I also had to learn when to let go.

Chris and I got back together and plans are back on to still be in love when we’re old and senile. But during the time we were apart I learned how to be independent and take care of myself and my own growth. I can go into my room and shut the door and get some words written now. I’m okay with saying ‘nah, you go out and meet your friend, I’ll stay home and write’ whereas before I had to be where he was all the time (If you say ‘codependent’ I won’t deny it).

And when I finally gave myself permission to be both a writer and a girlfriend, my creativity came back. After two years of deadness I started actively searching for ideas, reading again whenever I could, and finally last fall my first New Idea happened: the sleeping beauty retelling.

I love that book so much. It taught me about dedication to writing every day, how to trust the magic of plot development, and it even finally let me discover my own YA voice. And after I’d found that voice, I had to face facts: Despite all my hard work, NAMELESS was still not YA in voice.

So I had to put it aside.

NAMELESS was my first baby, the one that I posted on FictionPress, the one that led to me getting involved in LTWF. But after 7 years of working on it, I just couldn’t see the way out anymore. So I gave myself permission to give up. For a little while at least. I realized I needed a lot more distance from the project than I’d given myself in the past, so for fans of the book, please don’t worry, it’s not set aside permanently!

After the sleeping beauty book ideas came in a flood. I’m working on the zombie book primarily, but I have ideas for 5 other stories, including a sleeping beauty sequel!

So mostly what I learned during my ‘dead time’ was that ultimately I’m responsible for cultivating my own creativity, and if I don’t get out there and make it happen for myself it never will.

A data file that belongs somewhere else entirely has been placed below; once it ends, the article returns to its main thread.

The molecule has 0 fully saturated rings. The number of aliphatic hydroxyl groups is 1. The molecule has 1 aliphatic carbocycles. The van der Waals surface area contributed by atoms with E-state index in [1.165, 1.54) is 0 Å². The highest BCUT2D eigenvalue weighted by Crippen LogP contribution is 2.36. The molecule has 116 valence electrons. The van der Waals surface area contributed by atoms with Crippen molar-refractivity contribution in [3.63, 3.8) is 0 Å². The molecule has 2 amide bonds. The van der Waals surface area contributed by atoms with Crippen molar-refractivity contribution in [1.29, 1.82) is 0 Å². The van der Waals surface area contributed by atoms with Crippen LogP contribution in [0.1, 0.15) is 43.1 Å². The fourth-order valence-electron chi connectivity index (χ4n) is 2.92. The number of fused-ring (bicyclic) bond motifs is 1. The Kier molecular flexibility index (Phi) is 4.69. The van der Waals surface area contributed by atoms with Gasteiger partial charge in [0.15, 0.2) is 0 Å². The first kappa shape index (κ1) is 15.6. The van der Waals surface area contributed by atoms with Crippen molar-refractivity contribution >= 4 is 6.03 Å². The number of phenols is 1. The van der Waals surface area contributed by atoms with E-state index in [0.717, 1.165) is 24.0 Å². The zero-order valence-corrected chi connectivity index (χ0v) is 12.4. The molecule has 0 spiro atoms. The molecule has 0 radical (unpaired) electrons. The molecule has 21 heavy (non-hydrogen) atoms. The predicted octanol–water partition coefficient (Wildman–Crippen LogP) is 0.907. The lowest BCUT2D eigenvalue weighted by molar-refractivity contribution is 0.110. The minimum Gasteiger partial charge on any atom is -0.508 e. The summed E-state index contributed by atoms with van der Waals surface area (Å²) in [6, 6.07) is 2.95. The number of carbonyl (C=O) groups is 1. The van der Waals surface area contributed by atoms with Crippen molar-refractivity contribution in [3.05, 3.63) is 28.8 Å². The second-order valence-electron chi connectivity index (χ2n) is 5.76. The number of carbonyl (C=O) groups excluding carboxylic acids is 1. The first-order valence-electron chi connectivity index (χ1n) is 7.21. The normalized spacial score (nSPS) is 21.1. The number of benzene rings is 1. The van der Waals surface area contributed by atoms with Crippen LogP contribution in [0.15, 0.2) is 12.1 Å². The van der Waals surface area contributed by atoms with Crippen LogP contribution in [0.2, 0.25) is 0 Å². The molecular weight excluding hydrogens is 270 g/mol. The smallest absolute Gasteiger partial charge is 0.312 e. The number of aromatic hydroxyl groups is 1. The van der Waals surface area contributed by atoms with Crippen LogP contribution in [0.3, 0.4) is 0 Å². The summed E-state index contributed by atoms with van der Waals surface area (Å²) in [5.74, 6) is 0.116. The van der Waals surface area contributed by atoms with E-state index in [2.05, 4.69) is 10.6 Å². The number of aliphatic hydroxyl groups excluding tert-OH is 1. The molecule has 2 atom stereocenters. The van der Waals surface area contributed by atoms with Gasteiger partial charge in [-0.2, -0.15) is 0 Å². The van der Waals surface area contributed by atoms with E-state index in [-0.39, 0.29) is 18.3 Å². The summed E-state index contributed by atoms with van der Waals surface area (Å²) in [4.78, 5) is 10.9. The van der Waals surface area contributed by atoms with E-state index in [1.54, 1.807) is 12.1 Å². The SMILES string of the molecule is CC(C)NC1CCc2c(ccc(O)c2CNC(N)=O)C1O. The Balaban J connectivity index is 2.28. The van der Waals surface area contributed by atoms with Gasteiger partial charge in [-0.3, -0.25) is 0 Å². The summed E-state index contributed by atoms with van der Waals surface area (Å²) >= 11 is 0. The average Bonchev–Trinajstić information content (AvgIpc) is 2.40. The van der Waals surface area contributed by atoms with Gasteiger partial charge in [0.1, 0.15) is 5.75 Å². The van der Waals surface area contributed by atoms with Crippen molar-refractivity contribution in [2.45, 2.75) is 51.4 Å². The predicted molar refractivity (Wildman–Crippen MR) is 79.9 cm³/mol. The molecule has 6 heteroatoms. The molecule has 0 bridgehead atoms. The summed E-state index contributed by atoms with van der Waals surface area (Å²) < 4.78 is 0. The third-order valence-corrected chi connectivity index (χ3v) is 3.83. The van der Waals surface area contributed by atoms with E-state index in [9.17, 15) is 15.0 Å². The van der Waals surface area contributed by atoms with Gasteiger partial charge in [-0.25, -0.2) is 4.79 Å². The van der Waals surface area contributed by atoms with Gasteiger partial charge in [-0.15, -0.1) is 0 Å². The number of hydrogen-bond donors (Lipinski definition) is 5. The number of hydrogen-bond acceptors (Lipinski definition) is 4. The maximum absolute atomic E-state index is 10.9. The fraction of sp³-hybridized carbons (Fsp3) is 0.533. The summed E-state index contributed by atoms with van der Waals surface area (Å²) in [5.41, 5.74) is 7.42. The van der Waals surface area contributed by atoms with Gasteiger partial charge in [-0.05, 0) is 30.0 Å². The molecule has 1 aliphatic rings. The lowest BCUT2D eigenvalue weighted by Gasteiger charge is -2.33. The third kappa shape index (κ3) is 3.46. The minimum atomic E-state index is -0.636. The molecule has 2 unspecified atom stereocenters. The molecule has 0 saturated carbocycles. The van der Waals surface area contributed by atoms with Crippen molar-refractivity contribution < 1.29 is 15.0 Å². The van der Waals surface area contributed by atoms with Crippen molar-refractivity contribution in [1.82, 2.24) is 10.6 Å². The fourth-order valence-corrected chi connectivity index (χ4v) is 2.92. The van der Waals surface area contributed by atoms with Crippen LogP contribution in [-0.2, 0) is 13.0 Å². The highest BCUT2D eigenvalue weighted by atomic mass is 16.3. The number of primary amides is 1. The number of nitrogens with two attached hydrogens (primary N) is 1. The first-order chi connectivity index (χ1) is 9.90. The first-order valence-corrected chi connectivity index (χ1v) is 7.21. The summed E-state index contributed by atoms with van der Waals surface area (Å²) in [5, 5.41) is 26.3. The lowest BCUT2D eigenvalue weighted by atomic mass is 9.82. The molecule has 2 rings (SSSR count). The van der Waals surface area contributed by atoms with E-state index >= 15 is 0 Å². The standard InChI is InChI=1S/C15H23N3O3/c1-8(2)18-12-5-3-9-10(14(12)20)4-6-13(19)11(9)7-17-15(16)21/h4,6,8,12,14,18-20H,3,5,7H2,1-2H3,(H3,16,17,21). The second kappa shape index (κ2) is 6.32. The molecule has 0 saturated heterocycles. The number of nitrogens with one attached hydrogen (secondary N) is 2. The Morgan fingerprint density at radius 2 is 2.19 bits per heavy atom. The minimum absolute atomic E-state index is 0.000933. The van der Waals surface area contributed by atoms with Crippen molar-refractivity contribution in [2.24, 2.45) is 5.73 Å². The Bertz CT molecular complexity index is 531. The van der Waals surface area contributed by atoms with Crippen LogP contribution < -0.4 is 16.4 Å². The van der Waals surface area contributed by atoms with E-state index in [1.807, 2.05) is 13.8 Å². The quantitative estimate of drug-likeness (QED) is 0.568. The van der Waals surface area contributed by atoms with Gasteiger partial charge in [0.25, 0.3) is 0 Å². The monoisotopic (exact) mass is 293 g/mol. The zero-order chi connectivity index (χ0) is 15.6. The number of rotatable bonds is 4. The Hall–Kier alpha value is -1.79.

Have you ever felt creatively dead? And what did you do to get out of it?

3 thoughts on “When I was Dead. Creatively-Speaking.

  1. Ellen says:

    I’ve had a handful of those times, but the worst was my transition into writing novels between freshman and sophomore year of high school. I’d just lost nearly five chapters of a novel in a huge computer crash, and after trying to rewrite, I decided my heart wasn’t in it and scrapped the project.

    For nearly six months I struggled to come up with ideas I didn’t hate, writing a lot of short stories, poetry, and a little fanfiction. What I really wanted to do was write a novel, and I had absolutely no way of making that happen.

    It was mid March when I got an idea that would later go on to become my first novel. It’s flawed and nowhere near publishable, but I’m still in love with it because it got me writing regularly, and it was the first project I finished.

    Further proof that slumps happen to everyone, and all you can do is keep pushing through until yours ends.